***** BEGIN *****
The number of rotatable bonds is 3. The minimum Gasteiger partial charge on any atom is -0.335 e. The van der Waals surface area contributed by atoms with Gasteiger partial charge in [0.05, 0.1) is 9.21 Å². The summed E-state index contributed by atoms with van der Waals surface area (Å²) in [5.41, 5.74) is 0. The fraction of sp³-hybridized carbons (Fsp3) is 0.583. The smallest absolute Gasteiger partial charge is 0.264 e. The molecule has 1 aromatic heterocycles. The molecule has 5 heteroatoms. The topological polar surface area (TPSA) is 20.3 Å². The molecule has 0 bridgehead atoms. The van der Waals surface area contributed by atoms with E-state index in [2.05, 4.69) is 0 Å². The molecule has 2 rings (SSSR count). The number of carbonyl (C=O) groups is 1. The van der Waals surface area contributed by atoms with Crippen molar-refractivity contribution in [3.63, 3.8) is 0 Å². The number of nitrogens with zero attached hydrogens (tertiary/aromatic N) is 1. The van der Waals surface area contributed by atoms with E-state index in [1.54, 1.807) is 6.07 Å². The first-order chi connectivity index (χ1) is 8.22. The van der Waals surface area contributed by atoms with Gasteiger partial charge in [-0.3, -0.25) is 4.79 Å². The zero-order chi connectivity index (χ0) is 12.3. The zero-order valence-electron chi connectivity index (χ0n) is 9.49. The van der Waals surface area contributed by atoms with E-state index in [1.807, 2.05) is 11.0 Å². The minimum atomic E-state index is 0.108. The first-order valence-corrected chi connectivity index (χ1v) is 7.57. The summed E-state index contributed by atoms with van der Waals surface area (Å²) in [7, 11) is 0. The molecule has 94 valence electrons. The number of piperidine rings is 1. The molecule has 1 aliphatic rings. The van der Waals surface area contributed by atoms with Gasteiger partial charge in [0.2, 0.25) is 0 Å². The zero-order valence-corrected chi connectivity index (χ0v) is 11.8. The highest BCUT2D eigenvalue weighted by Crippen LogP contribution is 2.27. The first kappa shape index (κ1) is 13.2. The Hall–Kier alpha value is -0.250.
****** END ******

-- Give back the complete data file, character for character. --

The number of rotatable bonds is 3. The minimum Gasteiger partial charge on any atom is -0.335 e. The van der Waals surface area contributed by atoms with Gasteiger partial charge in [0.05, 0.1) is 9.21 Å². The summed E-state index contributed by atoms with van der Waals surface area (Å²) in [5.41, 5.74) is 0. The fraction of sp³-hybridized carbons (Fsp3) is 0.583. The smallest absolute Gasteiger partial charge is 0.264 e. The molecule has 1 aromatic heterocycles. The molecule has 5 heteroatoms. The topological polar surface area (TPSA) is 20.3 Å². The molecule has 0 bridgehead atoms. The van der Waals surface area contributed by atoms with E-state index in [2.05, 4.69) is 0 Å². The molecule has 2 rings (SSSR count). The number of carbonyl (C=O) groups is 1. The van der Waals surface area contributed by atoms with Crippen molar-refractivity contribution in [3.63, 3.8) is 0 Å². The number of nitrogens with zero attached hydrogens (tertiary/aromatic N) is 1. The van der Waals surface area contributed by atoms with E-state index in [1.54, 1.807) is 6.07 Å². The first-order chi connectivity index (χ1) is 8.22. The van der Waals surface area contributed by atoms with Gasteiger partial charge in [-0.3, -0.25) is 4.79 Å². The zero-order chi connectivity index (χ0) is 12.3. The zero-order valence-electron chi connectivity index (χ0n) is 9.49. The van der Waals surface area contributed by atoms with E-state index in [1.807, 2.05) is 11.0 Å². The minimum atomic E-state index is 0.108. The first-order valence-corrected chi connectivity index (χ1v) is 7.57. The summed E-state index contributed by atoms with van der Waals surface area (Å²) in [7, 11) is 0. The molecule has 94 valence electrons. The number of piperidine rings is 1. The molecule has 1 aliphatic rings. The van der Waals surface area contributed by atoms with Gasteiger partial charge in [0.2, 0.25) is 0 Å². The zero-order valence-corrected chi connectivity index (χ0v) is 11.8. The highest BCUT2D eigenvalue weighted by Crippen LogP contribution is 2.27. The first kappa shape index (κ1) is 13.2. The Hall–Kier alpha value is -0.250.